Ukraine, Ex-Soviet Currencies May Drop More, Deutsche Bank Says

KIEV, Ukraine -- The currencies of Ukraine, Kazakhstan and other former Soviet republics may still have to be devalued by as much as 20 percent as their economies readjust amid the global financial crisis, Deutsche Bank AG said.

Ukrainian currency

Ukraine’s hryvnia has lost 38 percent versus the dollar over the past six months as the central bank drained a third of the country’s foreign-currency reserves striving to arrest the drop.

Nearby Kazakhstan, Belarus and Armenia all allowed their currencies to weaken around 20 percent since January, as credit markets seize up in the worst financial crisis since the Great Depression and demand for their exports slump in first global recession since World War II.

“In some cases an additional round of depreciation of as much as 20 percent may be warranted,” Yaroslav Lissovolik, chief economist in Moscow at Deutsche Bank, the world’s largest currency trader, said in an interview in the Russian capital late yesterday. “We expect another round of weakness on the external outlook, including Ukraine.”

Nations throughout emerging Europe are having to ease their fixed currency regimes as the global recession saps growth and leaves countries like Ukraine struggling to fund current-account deficits in the absence of foreign investment.

Belarus, Ukraine and Armenia are all receiving bailouts from the International Monetary Fund, while Kazakhstan has bought stakes in some of its largest banks as the 58 percent drop in oil prices over the past six months threatens to end a decade of economic growth.

As Ukraine’s economy contracts 6.2 percent, the hryvnia will probably slide 13 percent to 9.2 per dollar by the end of this year before weakening further in 2010, Lissovolik said. The hryvnia was unchanged at 7.9999 per dollar by 2:57 p.m. in Kiev today, according to Bloomberg data.

Hryvnia Defense

The Natsionalnyi Bank Ukrainy has already raised the country’s refinancing rate to 18 percent, restricted withdrawals from banks and warned lenders against buying and selling the currency at a weaker level than an average daily rate set by the central bank as a way of stopping the hryvnia’s hemorrhage.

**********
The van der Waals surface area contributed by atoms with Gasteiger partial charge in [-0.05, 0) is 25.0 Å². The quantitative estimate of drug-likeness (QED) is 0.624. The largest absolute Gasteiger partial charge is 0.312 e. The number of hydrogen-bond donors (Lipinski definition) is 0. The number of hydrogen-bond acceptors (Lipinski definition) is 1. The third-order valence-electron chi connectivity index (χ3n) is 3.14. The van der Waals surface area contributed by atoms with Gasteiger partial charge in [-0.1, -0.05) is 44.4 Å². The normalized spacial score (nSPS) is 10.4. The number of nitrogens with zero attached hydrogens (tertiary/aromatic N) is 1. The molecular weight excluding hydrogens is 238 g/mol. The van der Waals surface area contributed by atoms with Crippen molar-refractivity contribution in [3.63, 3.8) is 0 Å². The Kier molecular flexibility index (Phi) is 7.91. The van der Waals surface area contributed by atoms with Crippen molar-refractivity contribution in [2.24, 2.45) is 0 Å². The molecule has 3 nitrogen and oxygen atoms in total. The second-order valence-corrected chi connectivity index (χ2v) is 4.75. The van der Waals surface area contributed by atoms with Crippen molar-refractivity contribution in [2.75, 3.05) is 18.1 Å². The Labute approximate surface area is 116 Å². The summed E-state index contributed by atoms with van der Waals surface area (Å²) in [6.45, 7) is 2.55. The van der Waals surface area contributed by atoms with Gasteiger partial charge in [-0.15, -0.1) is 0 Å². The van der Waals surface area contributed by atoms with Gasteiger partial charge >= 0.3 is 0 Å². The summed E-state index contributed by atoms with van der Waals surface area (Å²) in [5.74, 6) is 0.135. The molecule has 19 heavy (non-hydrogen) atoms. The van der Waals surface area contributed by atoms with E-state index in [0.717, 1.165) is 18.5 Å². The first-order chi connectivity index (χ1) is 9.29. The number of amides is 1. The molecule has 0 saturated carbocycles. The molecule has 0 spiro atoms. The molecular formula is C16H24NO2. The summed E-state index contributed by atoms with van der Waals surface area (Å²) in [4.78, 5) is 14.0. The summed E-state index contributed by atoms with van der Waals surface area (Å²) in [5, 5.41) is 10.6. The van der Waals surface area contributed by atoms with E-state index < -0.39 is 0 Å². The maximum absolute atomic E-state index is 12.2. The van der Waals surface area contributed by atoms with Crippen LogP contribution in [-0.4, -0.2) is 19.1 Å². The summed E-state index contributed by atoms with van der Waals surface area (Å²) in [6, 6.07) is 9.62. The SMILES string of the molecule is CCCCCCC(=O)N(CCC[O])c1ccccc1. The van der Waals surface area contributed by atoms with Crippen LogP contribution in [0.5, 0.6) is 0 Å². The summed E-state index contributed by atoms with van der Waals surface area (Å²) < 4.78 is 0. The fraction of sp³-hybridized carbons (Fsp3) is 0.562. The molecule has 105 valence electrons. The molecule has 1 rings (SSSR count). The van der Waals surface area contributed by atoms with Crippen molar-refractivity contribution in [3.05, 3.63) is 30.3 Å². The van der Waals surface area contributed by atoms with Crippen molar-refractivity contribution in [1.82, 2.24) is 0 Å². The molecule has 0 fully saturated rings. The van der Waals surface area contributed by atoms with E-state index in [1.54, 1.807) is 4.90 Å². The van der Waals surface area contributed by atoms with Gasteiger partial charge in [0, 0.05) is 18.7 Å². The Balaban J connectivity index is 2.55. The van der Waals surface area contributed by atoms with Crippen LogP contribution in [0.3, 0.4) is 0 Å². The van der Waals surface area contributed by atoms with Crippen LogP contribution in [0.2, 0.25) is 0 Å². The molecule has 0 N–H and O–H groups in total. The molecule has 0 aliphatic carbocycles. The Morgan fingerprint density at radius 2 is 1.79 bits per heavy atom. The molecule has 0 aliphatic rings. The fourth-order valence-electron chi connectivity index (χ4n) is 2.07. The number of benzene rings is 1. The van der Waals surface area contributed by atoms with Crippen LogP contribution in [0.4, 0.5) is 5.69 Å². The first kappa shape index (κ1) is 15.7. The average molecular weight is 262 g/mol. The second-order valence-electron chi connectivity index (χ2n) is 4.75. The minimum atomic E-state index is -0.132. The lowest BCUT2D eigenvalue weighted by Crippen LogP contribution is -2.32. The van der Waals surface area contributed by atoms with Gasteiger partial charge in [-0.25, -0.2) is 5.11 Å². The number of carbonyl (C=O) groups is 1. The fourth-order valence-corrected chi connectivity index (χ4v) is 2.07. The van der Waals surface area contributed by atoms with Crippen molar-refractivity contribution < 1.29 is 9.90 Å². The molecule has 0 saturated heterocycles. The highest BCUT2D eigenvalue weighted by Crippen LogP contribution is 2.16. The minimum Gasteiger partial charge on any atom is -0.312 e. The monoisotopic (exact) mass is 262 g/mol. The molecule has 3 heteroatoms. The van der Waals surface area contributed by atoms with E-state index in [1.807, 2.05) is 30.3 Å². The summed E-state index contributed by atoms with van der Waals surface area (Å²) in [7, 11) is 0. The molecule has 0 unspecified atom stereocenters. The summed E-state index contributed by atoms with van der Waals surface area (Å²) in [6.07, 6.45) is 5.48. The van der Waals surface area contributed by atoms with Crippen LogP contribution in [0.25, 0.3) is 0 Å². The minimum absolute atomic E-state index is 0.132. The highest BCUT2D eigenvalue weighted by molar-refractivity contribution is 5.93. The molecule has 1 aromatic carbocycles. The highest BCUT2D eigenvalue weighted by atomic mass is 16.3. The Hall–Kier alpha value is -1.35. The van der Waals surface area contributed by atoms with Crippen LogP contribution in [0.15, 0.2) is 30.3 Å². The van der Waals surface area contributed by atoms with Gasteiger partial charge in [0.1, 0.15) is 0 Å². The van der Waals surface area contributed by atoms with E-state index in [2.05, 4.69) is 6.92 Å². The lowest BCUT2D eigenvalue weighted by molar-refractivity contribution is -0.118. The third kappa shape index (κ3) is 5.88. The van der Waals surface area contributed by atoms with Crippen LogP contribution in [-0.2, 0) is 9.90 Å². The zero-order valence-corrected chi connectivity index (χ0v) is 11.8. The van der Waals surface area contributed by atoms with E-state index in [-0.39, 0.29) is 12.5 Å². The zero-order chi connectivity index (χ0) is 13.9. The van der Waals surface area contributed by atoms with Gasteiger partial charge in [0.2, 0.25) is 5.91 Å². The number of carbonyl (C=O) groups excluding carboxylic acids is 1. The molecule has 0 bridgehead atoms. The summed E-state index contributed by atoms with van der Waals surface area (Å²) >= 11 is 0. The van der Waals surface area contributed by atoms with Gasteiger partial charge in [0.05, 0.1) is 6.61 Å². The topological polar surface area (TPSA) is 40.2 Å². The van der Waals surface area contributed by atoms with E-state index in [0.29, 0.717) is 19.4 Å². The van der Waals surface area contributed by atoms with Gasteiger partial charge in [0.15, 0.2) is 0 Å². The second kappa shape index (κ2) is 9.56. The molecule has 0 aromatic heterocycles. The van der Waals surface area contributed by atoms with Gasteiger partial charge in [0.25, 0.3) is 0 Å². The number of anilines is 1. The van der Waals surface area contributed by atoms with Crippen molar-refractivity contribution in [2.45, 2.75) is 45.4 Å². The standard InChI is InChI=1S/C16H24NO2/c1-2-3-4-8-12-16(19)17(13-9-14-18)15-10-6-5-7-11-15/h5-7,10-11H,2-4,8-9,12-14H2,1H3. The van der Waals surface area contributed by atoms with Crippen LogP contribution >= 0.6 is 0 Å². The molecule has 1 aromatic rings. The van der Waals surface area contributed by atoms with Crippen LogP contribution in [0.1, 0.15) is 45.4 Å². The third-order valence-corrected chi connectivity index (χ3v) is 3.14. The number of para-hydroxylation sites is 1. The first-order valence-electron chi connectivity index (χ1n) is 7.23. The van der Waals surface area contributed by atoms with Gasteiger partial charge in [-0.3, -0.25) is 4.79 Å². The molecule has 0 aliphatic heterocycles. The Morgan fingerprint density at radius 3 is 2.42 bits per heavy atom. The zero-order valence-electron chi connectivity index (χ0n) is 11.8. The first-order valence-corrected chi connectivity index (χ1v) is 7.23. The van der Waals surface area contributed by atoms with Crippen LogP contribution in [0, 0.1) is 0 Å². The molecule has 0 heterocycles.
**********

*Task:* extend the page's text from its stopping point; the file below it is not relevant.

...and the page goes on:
Still, as the nation heads toward elections expected by early next year, “there will be more populism and more pressure to inject liquidity” which banks may convert to foreign currency, depressing the hryvnia, Lissovolik said.

Kazakhstan’s tenge has held steady around 150 per dollar since Feb. 4, when the country’s central bank allowed the managed currency to weaken 21 percent. Nearby Russia, meanwhile, let the ruble drop 44 percent against the dollar from a July record as Urals crude, the nation’s chief export blend, slumped 67 percent and the economy heads for its first recession since its 1998 debt default.

Kazakh Profile

Kazakhstan, which holds 3.2 percent of the world’s oil reserves according to BP Plc, has a similar economic profile to Russia and so is under pressure to let the tenge fall at least as much as the ruble, Lissovolik said.

Kazakhstan is also not receiving an IMF loan “like most of the other problem countries in the region” he added. A decline of as much as 20 percent from current levels would leave the tenge at about 190 per dollar, based on Bloomberg calculations.

The Belarusian ruble was devalued 21 percent to 2,656 per dollar on Jan. 6, six days before the IMF, which advocates flexible exchange rates, approved a $2.46 billion credit line.

Armenia allowed the dram to float freely on March 3, spurring a 20 percent drop against the dollar, as the IMF said it would provide the country with a $540 million loan. A 20 percent drop would leave Belarus’ ruble at 3,300 per dollar and the dram at about 470, from today’s 374.25 per dollar.

Source: Bloomberg

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